“Before 30x500,” he said, “it felt like being on a lonely island while everyone else was on these awesome ships and had figured it all out. I knew I could do it, but I was missing something.” -Scott Hurff
After 15 years as a product designer, Scott Hurff knew a few things:
- He knew he wanted to build a life of freedom, and
- He knew the first step was teaching others what he’d learned during his time in the SaaS and mobile world.
“I would get asked ‘how does your team develop products so quickly?’” he said, “so I figured I could write that down, ask a bunch of people in the same space how they do it, and write a book about it.”
But each time he sat down to write, he found himself stuck and unable to make progress.
“The product was so expansive and mushy,” he said, “I dreaded even working on it.”
Scott had a mountain of material, but no way forward. What was wrong?
The problem wasn’t a lack of ideas or content—after all, Scott had collected over 30 hours’ worth of interviews with fellow designers.
His real challenge was a lack of focus.
“I went into it thinking my audience would be every designer who’d ever wanted to make something,” he said. “I hadn’t done any research into whether there was a specific slice of designers I could talk to.”
And as his plan became less and less cohesive, Scott kept doing the only thing he knew how to do: he reached out to more designers for more and more interviews.
“I kept thinking that if I just got two more interviews, the project would get clearer,” he said. “Biggest mistake ever.”
Scott finally did launch his large and unfocused book to a humble success rate: his sale numbers could be counted on one hand.
But even just making those first few sales triggered an adrenaline rush—and Scott was hooked. Now, he knew he was ready to try something bigger.
That’s when Scott decided to enroll in 30x500.
A solid start, but a “bumbled” launch
As Scott began learning and applying the 30x500 systems, he made a few major shifts in his approach—starting with the way he began projects.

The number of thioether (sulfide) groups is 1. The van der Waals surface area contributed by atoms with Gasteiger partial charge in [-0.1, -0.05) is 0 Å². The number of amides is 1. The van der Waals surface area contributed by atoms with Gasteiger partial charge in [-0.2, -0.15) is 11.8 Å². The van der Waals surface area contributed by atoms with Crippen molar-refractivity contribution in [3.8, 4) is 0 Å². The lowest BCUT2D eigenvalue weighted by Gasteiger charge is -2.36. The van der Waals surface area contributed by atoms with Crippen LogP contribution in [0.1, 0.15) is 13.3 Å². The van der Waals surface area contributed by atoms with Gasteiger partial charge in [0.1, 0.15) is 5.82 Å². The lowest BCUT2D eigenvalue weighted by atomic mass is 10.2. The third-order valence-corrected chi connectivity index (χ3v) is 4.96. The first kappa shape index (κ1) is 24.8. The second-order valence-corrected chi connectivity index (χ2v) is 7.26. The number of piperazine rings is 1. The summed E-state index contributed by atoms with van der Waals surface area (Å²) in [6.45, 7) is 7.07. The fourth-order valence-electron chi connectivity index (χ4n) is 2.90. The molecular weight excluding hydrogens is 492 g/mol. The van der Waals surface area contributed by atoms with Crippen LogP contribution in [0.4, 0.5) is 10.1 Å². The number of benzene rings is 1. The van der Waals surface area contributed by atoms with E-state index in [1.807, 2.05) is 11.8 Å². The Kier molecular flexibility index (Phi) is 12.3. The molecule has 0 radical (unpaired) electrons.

“If you compare my current and former selves,” he said, “the old me would love to start stuff. But I’d do that without asking the hard questions, because they weren’t fun. In 30x500 I started asking, Okay, is anyone talking about this? Is anyone thinking deeply about this? Are they commiserating with anyone in non-obvious places?”
Scott used the 30x500 Sales Safari method to dig into designers’ real frustrations; he scoured Designer News and other communities, analyzed the posts and replies, and identified the patterns.
“We realized that even though there were a lot of expert courses on Quartz Composer out there, none were made just for designers instead of coders,” he said. “None taught people how to build designs that actually fit the reality of how apps are made.”
Armed with this valuable insight, Scott sharpened his target audience from “any designer ever” to those he understood well: interface designers who needed to learn Quartz Composer, so they could show their engineers how to bring a design to life.
Once he learned to really read his audience’s mind, he turned his attention to the next step: marketing. Using the 30x500 technique for content marketing (called ebombing), Scott 7x’d his list… from 200 subscribers before the class to nearly 1,500 by launch.
“I’ve gotten into this pattern of doing an ebomb every 3-4 weeks, because they take me a long time,” he said. “So it wasn’t a huge amount of subscribers all at once, but it allowed us to just launch the course with no buildup. On launch day it was just, ‘Hey, here’s a new ebomb. By the way, we want you to pay. Do you want to buy it?’”